A short history of fictional espionage

I was born in 1952.  That’s rather a long time ago.  About sixty years, in fact.  (I heard that, you in the back, and you are correct —  I am older than dirt.)

Now, back in my day, we had this thing called television.  Oh, yeah, I know you have television now, but not like we had television.  My family, based in Baltimore, had programming on three channels to choose from — 2, 11, and 13.  Sometimes, in the evening, you could get a snowy picture out of channels 4 and 5, broadcast from DC.

As a Little, my television viewing consisted of The Early Riser, Captain Kangaroo, various afternoon game shows that had moved into the new medium from radio — As the World Turns and Guiding Light, if I was staying with my grandmother — The Ed Sullivan Show, Monday-Wednesday-Saturday-Whatever night at the movies; and the other show that aired at four o’clock on weekdays, and ran movies staring Joe E. Brown, W.C. Fields, Abbot and Costello, The Three Stooges; The Keystone Cops; Charlie Chaplin; The Bowery Boys, Our Gang; Tarzan and Bomba…

I was a faithful viewer of Cap’n Tug, which came over Channel Five at my dinner time.  I’d sit on the floor in front of the TV with the dog, sharing my slice of yellow American cheese with mustard between two pieces of white bread sandwich with the dog (one bite for me; one bite for her. What?  She liked mustard.), watching cartoons, and listening to the Cap’n as he moved his tug back and forth across Baltimore Harbor in pursuit of work.

Course, there was Disneyland, and the Mouseketeers; Queen for a Day.  In the early evening, I watched Sergeant Bilko, You Bet Your Life.  Saturday was cartoons; Roy Rogers, Sky King, My Friend Flicka, The Lone Ranger, Cisco Kid…

Then there were the cop and G-man shows:  The Naked City, The FBI, Dragnet. . .

And then, in 1964, eleven days after my 12th birthday — there came The Man from U.N.C.L.E.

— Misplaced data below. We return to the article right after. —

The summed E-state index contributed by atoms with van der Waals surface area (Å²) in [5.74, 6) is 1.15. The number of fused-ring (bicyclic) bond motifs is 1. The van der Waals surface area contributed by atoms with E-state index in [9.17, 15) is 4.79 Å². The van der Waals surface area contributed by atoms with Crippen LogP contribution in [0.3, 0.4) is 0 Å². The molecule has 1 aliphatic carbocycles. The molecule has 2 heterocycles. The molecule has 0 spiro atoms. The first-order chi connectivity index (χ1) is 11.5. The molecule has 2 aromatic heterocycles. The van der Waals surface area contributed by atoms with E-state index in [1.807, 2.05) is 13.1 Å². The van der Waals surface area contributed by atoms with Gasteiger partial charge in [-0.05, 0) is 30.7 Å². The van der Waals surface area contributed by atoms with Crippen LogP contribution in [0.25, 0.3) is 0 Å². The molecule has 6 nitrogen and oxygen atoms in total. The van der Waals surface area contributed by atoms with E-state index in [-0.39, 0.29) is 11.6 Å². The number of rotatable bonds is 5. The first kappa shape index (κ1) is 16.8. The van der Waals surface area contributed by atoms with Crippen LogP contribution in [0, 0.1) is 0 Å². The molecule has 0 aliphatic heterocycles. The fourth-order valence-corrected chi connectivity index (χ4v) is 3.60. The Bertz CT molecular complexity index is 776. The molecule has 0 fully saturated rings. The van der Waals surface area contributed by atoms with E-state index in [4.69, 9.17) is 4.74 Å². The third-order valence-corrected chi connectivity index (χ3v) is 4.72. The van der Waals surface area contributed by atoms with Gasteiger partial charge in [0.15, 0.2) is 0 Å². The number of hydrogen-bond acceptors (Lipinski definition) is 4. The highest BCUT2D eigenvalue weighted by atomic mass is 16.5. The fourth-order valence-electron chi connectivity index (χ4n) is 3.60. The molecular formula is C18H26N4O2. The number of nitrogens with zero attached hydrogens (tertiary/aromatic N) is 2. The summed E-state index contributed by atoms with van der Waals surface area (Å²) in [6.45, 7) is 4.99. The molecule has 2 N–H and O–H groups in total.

I had, by this point, absorbed quite a lot of storytelling through my eyeballs; and I was a tough critic.  But I had never seen anything like this.  The chemistry between the characters, the cool dialogue, the stakes,  the explosions!, the daring escapades, the sly humor. I  was in love, and I wanted More of This, Please.

In short order, I got. . .not exactly More of This, but More Like This:  The Avengers, with that marvelous tension between Peel and Steed; I Spy; The Wild, Wild West with the buddy-thing going between Jim and Artie (and y’know, the explosions and the cool dialogue and the adventure!); Honey West; Mission Impossible; Get Smart; Johnny Quest. . .

Television was spy-mad, and though my parents (unfairly!) ruled that I was too young to stay up for Secret Agent, and MUCH too young to view James Bond flicks, I had enough to keep my brain buzzing.  Also, my mother, who wouldn’t think of allowing my tender eyes to rest upon a  Bond Girl, had no problem with my reading every Ian Fleming book in BCPL’s collection.

It was about this time that I began making up stories in my head, to keep myself occupied during the long, dull hours at school.  And it’s not really a surprise, is it, that the very first character I met inside my head was a. . .spy?  Well, but!  An interstellar spy, because that was exciting, and new (since, yanno, I hadn’t heard of the Lensmen, yet).  Because a spy needs somebody to watch his back, I figured he should have a partner, somebody who could shoot and take care of both of them, should the need arise — not another spy, though, someone who hadn’t told lies so long he’d forgotten what truth looked like — a soldier!  Yes.  And the soldier should be a girl, because why should boys have all the explosions, anyway?

Twenty years after The Man from U.N.C.L.E lit up the black-and-white screen in my parent’s living room, having in the between-time told myself countless stories about Val Con and Miri and The Green People — On October 31, 1984, Steve and I packed up a manuscript detailing the adventures of Miri and Val Con and the Clutch Turtles — Agent of Change, by Lee Miller — and mailed it to Ace Books.

It was, of course, rejected; DAW rejected it, too.

In December, 1985, Del Rey Books mailed us a contract, and the rest, as they say, is history.

Illya Kuryakin and Napolean Solo have a lot to answer for, yeah.  But I like to think their grand-stories have done them proud.

 

2 thoughts on “A short history of fictional espionage”

  1. This makes so much sense! As another age-mate from 1952, I salute you. The nerds in the Chicago public schools back then were writing and making reel-to-reel spy stories and passing them around. Reading this blog today just warms my heart, and I want to thank you and Steve for the many many hours of enjoyment I (and my husband and kids) have spent in the Liaden Universe. You-two are treasured authors in our nerdy house (we all teach at a university), and we are on 2nd and 3rd copies of all of the books, having given them away or read them to shreds. Bless you!

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